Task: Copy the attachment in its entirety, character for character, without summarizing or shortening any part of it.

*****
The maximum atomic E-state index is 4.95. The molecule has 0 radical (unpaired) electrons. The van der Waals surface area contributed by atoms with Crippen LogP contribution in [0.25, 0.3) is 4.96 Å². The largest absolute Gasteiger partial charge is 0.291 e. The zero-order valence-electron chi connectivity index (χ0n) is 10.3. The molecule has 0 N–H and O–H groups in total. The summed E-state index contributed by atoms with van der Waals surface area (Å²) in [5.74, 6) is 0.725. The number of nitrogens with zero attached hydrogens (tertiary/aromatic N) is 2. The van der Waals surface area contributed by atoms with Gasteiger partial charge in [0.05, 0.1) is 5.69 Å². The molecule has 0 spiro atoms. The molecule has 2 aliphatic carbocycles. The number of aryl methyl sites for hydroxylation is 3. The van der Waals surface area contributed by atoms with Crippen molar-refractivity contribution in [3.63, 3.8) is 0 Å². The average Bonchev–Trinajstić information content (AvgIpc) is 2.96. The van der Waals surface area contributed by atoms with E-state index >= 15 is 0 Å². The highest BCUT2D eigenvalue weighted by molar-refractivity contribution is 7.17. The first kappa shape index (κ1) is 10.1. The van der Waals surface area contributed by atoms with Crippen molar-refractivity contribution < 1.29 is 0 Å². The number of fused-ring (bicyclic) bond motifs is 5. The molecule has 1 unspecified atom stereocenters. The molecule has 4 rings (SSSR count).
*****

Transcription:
The maximum atomic E-state index is 4.95. The molecule has 0 radical (unpaired) electrons. The van der Waals surface area contributed by atoms with Crippen LogP contribution in [0.25, 0.3) is 4.96 Å². The largest absolute Gasteiger partial charge is 0.291 e. The zero-order valence-electron chi connectivity index (χ0n) is 10.3. The molecule has 0 N–H and O–H groups in total. The summed E-state index contributed by atoms with van der Waals surface area (Å²) in [5.74, 6) is 0.725. The number of nitrogens with zero attached hydrogens (tertiary/aromatic N) is 2. The van der Waals surface area contributed by atoms with Gasteiger partial charge in [0.05, 0.1) is 5.69 Å². The molecule has 0 spiro atoms. The molecule has 2 aliphatic carbocycles. The number of aryl methyl sites for hydroxylation is 3. The van der Waals surface area contributed by atoms with Crippen molar-refractivity contribution in [3.63, 3.8) is 0 Å². The average Bonchev–Trinajstić information content (AvgIpc) is 2.96. The van der Waals surface area contributed by atoms with E-state index >= 15 is 0 Å². The highest BCUT2D eigenvalue weighted by molar-refractivity contribution is 7.17. The first kappa shape index (κ1) is 10.1. The van der Waals surface area contributed by atoms with Crippen molar-refractivity contribution < 1.29 is 0 Å². The number of fused-ring (bicyclic) bond motifs is 5. The molecule has 1 unspecified atom stereocenters. The molecule has 4 rings (SSSR count).